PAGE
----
Like they said in the Jurassic franchise, “Life will find a way.”
I like to watch documentary-style programs about the end of days, where computer generated images are spliced in with footage from actual abandoned places around the world, using real-life examples to illustrate what iconic buildings and monuments would look like without humans to maintain them. There’s a whole lot of behind-the-scenes stuff that keeps our society functional, and if humans suddenly disappeared, all of that would stop. Estimates are given for how long before utilities collapse, safeguards fail, and the existing natural elements consume the landscape we know until it is unrecognizable. Bushes in the shape of buildings, set against a cacophony of wildlife punctuated by occasional disconnected phrases high in the canopy as wild parrots imprint their learned patter on future generations of chicks, sounds with out meaning, in a humanless world.
The ominous voiceover implied that I was supposed to be scared, or at least a little creeped-out, but I found it strangely comforting. No matter what crazy thing is happening in my life, it’s not something to stress about, because in the end, the plants win anyway. We have to manage not to destroy our own environment along the way, but assuming we stop short of making this mud-ball uninhabitable by all life forms, then we as individuals can’t really mess up that bad in the grand scheme of things, and as a flawed creature, that is greatly comforting to me.
Entropy always wins—you can try to keep it at bay, but once we stop mowing, the tidy landscaping will escape flower beds to pour over the streets, the roots will crack through the pavement, which will stay broken because there’s no one in the vines-shaped-like-the-capital-building to pass legislation to fix them, and the plants will win.
I live in a city and visit places that are green. Picturing the city overrun by nature is simultaneously humbling, knowing nothing we will create will last forever, and freeing, because making my bed is irrelevant if the building will one day be demolished and swallowed by nature. It puts things into perspective. When there’s a lumpy mound of green blanketing what once-was the White House, yesterday’s tweets will truly be meaningless. It’s somewhere between Zen and Nihilistic, but without me, the waves crash, the poets dream, the plants win, and my humble insignificance during this short life brings me peace.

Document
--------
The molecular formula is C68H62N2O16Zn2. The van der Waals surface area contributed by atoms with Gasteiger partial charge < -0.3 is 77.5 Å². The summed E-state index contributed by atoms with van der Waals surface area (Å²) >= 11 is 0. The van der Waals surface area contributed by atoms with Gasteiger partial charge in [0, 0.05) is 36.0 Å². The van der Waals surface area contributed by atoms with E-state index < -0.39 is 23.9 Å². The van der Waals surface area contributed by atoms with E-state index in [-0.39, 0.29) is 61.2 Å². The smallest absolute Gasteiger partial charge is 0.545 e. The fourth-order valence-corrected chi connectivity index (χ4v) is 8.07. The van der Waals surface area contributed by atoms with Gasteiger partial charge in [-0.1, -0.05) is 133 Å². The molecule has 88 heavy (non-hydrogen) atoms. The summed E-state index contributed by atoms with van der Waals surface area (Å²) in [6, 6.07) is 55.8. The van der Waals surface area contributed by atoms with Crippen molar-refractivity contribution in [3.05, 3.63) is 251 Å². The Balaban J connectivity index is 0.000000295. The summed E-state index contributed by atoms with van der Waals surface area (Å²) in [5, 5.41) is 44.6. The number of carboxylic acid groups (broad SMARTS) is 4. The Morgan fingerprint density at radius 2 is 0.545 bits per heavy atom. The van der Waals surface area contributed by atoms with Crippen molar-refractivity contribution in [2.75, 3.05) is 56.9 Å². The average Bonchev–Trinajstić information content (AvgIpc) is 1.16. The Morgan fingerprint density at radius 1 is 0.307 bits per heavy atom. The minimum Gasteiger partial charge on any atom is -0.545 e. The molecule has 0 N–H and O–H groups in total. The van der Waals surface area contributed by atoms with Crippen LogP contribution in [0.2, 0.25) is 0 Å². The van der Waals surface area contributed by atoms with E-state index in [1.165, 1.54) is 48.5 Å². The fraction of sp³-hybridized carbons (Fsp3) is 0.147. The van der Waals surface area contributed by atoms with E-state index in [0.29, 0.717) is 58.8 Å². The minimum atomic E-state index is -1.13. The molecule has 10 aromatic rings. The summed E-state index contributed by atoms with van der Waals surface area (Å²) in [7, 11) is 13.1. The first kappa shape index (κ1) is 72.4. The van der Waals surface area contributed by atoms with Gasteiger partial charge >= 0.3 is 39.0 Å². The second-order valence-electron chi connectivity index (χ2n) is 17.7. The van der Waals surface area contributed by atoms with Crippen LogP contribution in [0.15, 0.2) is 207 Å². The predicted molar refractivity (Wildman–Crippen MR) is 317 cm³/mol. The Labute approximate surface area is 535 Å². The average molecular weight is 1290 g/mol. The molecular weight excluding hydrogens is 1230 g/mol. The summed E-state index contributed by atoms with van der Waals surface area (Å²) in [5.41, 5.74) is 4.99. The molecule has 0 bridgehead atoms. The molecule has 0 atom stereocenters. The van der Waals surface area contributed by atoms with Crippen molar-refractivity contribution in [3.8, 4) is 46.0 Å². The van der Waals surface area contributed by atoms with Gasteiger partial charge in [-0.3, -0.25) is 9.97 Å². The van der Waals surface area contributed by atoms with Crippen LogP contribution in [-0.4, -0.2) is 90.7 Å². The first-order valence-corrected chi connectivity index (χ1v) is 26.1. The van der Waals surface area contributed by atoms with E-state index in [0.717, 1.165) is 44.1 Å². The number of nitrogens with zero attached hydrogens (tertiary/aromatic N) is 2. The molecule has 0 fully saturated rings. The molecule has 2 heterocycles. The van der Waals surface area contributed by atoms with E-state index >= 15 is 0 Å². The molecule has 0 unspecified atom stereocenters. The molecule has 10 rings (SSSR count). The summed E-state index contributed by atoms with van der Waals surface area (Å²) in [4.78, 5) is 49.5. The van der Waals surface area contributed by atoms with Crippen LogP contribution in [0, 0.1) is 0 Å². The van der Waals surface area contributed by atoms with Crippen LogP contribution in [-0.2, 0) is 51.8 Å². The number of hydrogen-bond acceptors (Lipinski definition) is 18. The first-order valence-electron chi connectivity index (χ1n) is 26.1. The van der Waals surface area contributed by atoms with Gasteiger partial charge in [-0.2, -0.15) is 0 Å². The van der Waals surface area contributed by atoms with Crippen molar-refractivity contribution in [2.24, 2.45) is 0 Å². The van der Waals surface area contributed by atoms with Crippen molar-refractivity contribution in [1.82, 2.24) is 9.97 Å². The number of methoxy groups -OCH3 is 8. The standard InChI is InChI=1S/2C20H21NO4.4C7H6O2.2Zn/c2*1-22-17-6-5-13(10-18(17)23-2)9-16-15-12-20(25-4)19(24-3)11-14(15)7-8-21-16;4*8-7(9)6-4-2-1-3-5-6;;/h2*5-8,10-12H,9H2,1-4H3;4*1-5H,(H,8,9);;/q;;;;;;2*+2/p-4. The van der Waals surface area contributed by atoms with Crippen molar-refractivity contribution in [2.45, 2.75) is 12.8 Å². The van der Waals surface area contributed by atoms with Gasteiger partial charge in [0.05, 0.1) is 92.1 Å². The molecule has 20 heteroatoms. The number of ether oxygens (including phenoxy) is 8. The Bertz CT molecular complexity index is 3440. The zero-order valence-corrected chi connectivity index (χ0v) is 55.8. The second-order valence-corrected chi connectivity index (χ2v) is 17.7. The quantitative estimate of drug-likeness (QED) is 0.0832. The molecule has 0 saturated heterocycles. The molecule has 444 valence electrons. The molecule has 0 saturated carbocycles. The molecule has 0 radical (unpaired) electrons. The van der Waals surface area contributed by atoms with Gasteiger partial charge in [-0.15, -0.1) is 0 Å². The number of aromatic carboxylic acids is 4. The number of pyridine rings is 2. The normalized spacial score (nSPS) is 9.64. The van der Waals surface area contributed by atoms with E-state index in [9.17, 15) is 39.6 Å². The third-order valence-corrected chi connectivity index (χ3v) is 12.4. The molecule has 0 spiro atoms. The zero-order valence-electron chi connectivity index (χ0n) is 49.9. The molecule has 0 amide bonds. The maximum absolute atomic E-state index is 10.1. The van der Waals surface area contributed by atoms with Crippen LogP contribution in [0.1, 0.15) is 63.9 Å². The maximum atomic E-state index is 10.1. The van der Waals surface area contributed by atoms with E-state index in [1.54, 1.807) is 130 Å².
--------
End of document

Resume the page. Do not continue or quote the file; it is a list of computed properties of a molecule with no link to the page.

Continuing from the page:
But that doesn’t mean I play in traffic just because I’m going to die someday anyway. I try not to die. I’ve done very well on that one so far, if I do say do myself—haven’t died once yet.
In fact, we as a society study entropy in all it’s forms so we can do our best to slow it down. Ads chirp endlessly selling vitamins, potions, lotions and creams to try to slow down time’s effect on our health, we add top-coat sealant to try to make the wood and metal things we love more weather-resistant so they last longer, and we don’t take our cell phone swimming, at least not intentionally, without some kind of waterproofing. We can’t make our things unbreakable since that’s impossible, but we can predict damage, prevent what we can, slow down what we can’t prevent, and prepare, prepare, prepare. Insurance, emergency kits, routine maintenance—we do what we can, and when entropy knocks at the door anyway, we can either smile knowing we are ready, or cringe knowing we aren’t, but it’s broken anyway. Broken happens.
How’s your company’s digital storage? Not really thinking about it, right? It’s not impervious to time. The system is made of parts that will break because they are made of matter, matter breaks, and entropy will win; the question will be whether or not you are prepared when it happens. Did you have all the backups in place so nothing is lost? And do you have a maintenance contract with someone who knows the system, knows the next thing that’s likely to give out, and is standing-by to prevent disaster? If so, you’re prepared, and we can just embrace the freedom of knowing that your system will break eventually—it’s inevitable—but maybe not in our lifetime if we keep up on it.
Because our Engineers are humans, too, if humans suddenly ceased to exist and plants took over the world, digital storage systems would eventually break down like everything else. But if there’s no people left, that probably won’t be a big deal at the time, given that it’s the end of days and all.
Until then, we encourage our Engineers to take their vitamins. We like them, we want them to last as long as possible, and, you know, because entropy.